Journal of Geographic Information System
Vol. 4  No. 1 (2012) , Article ID: 17055 , 7 pages DOI:10.4236/jgis.2012.41003

Contribution of Landsat TM Data for the Detection of Urban Heat Islands Areas Case of Casablanca

Hassan Rhinane, Atika Hilali, Hicham Bahi, Aziza Berrada

Faculty of Sciences Ain Chock, University Hassan II, Casablanca, Morocco

Email: {h.rhinane, bahi.h88},,

Received August 28, 2011; revised October 13, 2011; accepted November 7, 2011

Keywords: Urban Remote Sensing; Thematic Mapper; Heat Islands; Freshness Islands; Land Surface Temperature; Casablanca


Casablanca, main metropolis of Morocco concentrates more than 46% of the working population. She is considered as the most affected city by the increase of the temperature. We have therefore chosen to base our study on the city of Casablanca. The main objective of this study is to estimate the ground temperature in order to evaluate the impact of the vegetation on cooling the ground temperature. In order to move to the achievement and to identify the formation of islands of warmth or coolness which occur in the urban municipalities of Casablanca, we have used the satellites images Landsat 5 TM. Graphical analysis based on studying the correlation was performed to quantify the strength of the link between the coolest urban surfaces and the green spaces. To achieve this, we used “mono-window” algorithm which requires knowledge of the atmospheric transmittance, the emissivity of soil and the effective temperature of the air. This study revealed a strong correlation between vegetation cover and cold areas (R² = 0.911) and allowed us to determine graphically that there is a strong link between the urban ground temperature and the density of buildings.

1. Introduction

According to the prospective study “Morocco 2030” conducted by the Planning Department, Morocco will count ten million more urban residents (66% of the population) [1]. The population growth in 2030 will be concentrated in the cities and in a higher proportion in the economical metropolis Casablanca and this in addition to a dense urban development.

The National Agency of meteorology, in collaboration with the World Bank, confirmed that the country will face a significant increase in room temperature, an increase of at least 1.6˚C compared to the average room temperature, in the decades to come.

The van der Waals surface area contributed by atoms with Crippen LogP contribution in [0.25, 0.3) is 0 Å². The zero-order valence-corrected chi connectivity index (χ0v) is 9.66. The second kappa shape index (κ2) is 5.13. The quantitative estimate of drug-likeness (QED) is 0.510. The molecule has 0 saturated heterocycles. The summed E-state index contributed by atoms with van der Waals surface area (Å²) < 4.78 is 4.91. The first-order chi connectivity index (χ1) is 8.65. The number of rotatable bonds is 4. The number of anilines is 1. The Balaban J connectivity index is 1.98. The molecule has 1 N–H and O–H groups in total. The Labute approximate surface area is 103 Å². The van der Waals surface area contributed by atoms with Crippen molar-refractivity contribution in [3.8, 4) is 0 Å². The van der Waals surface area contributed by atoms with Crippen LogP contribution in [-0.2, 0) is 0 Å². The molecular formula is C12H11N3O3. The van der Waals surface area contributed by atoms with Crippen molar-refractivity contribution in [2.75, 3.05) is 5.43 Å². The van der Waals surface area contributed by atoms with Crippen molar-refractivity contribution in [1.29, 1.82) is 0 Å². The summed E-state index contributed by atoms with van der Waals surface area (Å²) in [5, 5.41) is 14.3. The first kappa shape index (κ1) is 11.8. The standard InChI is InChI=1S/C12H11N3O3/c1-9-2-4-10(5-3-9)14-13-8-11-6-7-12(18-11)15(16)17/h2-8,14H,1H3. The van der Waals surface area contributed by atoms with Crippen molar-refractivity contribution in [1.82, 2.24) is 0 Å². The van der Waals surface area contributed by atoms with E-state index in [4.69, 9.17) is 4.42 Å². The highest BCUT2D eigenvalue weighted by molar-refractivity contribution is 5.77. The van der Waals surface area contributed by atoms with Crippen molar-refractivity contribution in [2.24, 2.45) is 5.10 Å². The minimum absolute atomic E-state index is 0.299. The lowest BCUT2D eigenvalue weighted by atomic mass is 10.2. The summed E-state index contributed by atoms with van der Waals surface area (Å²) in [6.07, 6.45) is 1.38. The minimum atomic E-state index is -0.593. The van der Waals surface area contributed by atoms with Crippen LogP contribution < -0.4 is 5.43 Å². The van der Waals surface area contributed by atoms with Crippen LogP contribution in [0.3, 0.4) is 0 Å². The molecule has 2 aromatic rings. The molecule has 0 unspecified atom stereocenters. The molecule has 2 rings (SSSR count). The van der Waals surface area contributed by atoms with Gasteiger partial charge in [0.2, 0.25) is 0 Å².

Zhanq and Wang (2008) studied the relationship between these two issues and found that there is a correlation between the formation of the heat island, population density and concentration of built [2]. Sébastien Gadal meanwhile showed the contribution of thermal infrared data, often used to estimate the land surface temperature, on the remote sensing of urban concentration and the residents [3]. In [4], it has been shown that information on land use can be derived directly from the land surface temperature. Others have suggested that changes in land use have significant effects on climate [5].

Therefore, from these studies it seems clear that the heat island effect in urban areas will be multiplied in the future because of several causes like as natural causes that are related to climatic and geographical problems, and other anthropogenic.

This represents an additional challenge not only on the deterioration of the climate and the quality of the area but also the emergence of problems related to public health.

This article focuses on the identification of areas affected by urban heat islands at each town in Casablanca to study the role of vegetation in controlling this phenomenon.

2. Material and Methods

2.1. Location of the Study

Casablanca, Morocco’s economic capital is located on the Atlantic coast (Lat 33˚36'N, Long 07˚36'W). The Casablanca region has nearly 4 million inhabitants extending to 1615 km² which is the most populous city in North Africa and one of the largest cities in the continent. Its average temperatures are 12˚C in winter and 25˚C in summer with a temperate and humid climate. The high average annual precipitation is 400 mm.

The study area has warmed in recent decades. Annually, the average temperature has increased over the period 1961-2008, with a trend of 0.3˚C per decade in Casablanca [6]. In terms of rainfall, the Moroccan cities show a clear downward trend with a decline of about 2.8 mm/ year [6] (See Figure 1).

2.2. Materials/Data

Satellite images are the important source of data to obtain information about the Earth’s surface without direct contact.

To identify thermal anomalies we used a scene from Landsat 5 TM (Thematic Mapper) acquired on 08/01/2011 at 10:53. The Landsat image is projected in UTM (Universal Transverse Mercator) with a resolution of 30 meters for all bands.

The air temperature and humidity were obtained on the weather sites [7].

The following table (Table 1) shows the different characteristics of the TM image.

2.3. Methods

The Figure 2 shows the logical sequence for the recovery of urban surface temperature used in this study.

As it will be mentioned in the following sections this process will be divided in three main parts:

The first part consists of estimating the emissivity of soil from the NDVI.

The second part will allow us to calculate the brightness temperature, also known as the temperature of surface marked at the sensor, depending on the spectral radiance (greatness obtained by performing a radiometric correction of the thermal-infrared band). The brightness temperature requires knowledge of some parameters such as constants of calibration K1 and K2 which are given by the manufacturer of the sensor.